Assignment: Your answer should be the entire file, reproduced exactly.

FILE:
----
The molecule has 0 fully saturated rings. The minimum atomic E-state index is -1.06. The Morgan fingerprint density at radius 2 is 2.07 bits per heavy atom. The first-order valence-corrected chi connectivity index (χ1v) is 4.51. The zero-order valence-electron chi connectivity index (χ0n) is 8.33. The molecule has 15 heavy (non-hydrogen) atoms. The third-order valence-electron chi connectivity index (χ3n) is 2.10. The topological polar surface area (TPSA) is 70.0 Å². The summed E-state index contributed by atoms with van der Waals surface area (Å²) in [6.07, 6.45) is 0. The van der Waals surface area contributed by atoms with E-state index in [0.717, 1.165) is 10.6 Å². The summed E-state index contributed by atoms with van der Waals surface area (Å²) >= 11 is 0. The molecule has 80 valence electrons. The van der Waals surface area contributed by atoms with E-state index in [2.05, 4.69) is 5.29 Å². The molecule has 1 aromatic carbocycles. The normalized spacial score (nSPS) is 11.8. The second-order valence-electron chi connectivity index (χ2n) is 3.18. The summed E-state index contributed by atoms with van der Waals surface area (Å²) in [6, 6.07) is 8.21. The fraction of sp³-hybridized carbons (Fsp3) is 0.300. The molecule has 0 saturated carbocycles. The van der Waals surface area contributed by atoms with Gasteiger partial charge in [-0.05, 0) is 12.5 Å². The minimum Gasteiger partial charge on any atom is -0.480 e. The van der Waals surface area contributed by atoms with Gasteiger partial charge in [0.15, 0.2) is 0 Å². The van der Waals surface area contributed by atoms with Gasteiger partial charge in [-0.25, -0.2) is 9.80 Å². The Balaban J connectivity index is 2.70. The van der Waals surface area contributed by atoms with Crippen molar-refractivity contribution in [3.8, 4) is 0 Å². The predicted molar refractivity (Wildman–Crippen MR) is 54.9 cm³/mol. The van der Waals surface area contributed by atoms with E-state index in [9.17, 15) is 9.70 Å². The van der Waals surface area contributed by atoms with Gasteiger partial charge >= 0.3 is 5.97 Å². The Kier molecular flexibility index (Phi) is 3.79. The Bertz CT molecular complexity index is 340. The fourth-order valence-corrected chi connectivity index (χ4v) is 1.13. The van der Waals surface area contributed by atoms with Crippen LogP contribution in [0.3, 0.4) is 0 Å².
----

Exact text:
The molecule has 0 fully saturated rings. The minimum atomic E-state index is -1.06. The Morgan fingerprint density at radius 2 is 2.07 bits per heavy atom. The first-order valence-corrected chi connectivity index (χ1v) is 4.51. The zero-order valence-electron chi connectivity index (χ0n) is 8.33. The molecule has 15 heavy (non-hydrogen) atoms. The third-order valence-electron chi connectivity index (χ3n) is 2.10. The topological polar surface area (TPSA) is 70.0 Å². The summed E-state index contributed by atoms with van der Waals surface area (Å²) in [6.07, 6.45) is 0. The van der Waals surface area contributed by atoms with E-state index in [0.717, 1.165) is 10.6 Å². The summed E-state index contributed by atoms with van der Waals surface area (Å²) >= 11 is 0. The molecule has 80 valence electrons. The van der Waals surface area contributed by atoms with E-state index in [2.05, 4.69) is 5.29 Å². The molecule has 1 aromatic carbocycles. The normalized spacial score (nSPS) is 11.8. The second-order valence-electron chi connectivity index (χ2n) is 3.18. The summed E-state index contributed by atoms with van der Waals surface area (Å²) in [6, 6.07) is 8.21. The fraction of sp³-hybridized carbons (Fsp3) is 0.300. The molecule has 0 saturated carbocycles. The van der Waals surface area contributed by atoms with Gasteiger partial charge in [-0.05, 0) is 12.5 Å². The minimum Gasteiger partial charge on any atom is -0.480 e. The van der Waals surface area contributed by atoms with Gasteiger partial charge in [0.15, 0.2) is 0 Å². The van der Waals surface area contributed by atoms with Gasteiger partial charge in [-0.25, -0.2) is 9.80 Å². The Balaban J connectivity index is 2.70. The van der Waals surface area contributed by atoms with Crippen molar-refractivity contribution in [3.8, 4) is 0 Å². The predicted molar refractivity (Wildman–Crippen MR) is 54.9 cm³/mol. The van der Waals surface area contributed by atoms with E-state index in [9.17, 15) is 9.70 Å². The van der Waals surface area contributed by atoms with Gasteiger partial charge >= 0.3 is 5.97 Å². The Kier molecular flexibility index (Phi) is 3.79. The Bertz CT molecular complexity index is 340. The fourth-order valence-corrected chi connectivity index (χ4v) is 1.13. The van der Waals surface area contributed by atoms with Crippen LogP contribution in [0.3, 0.4) is 0 Å².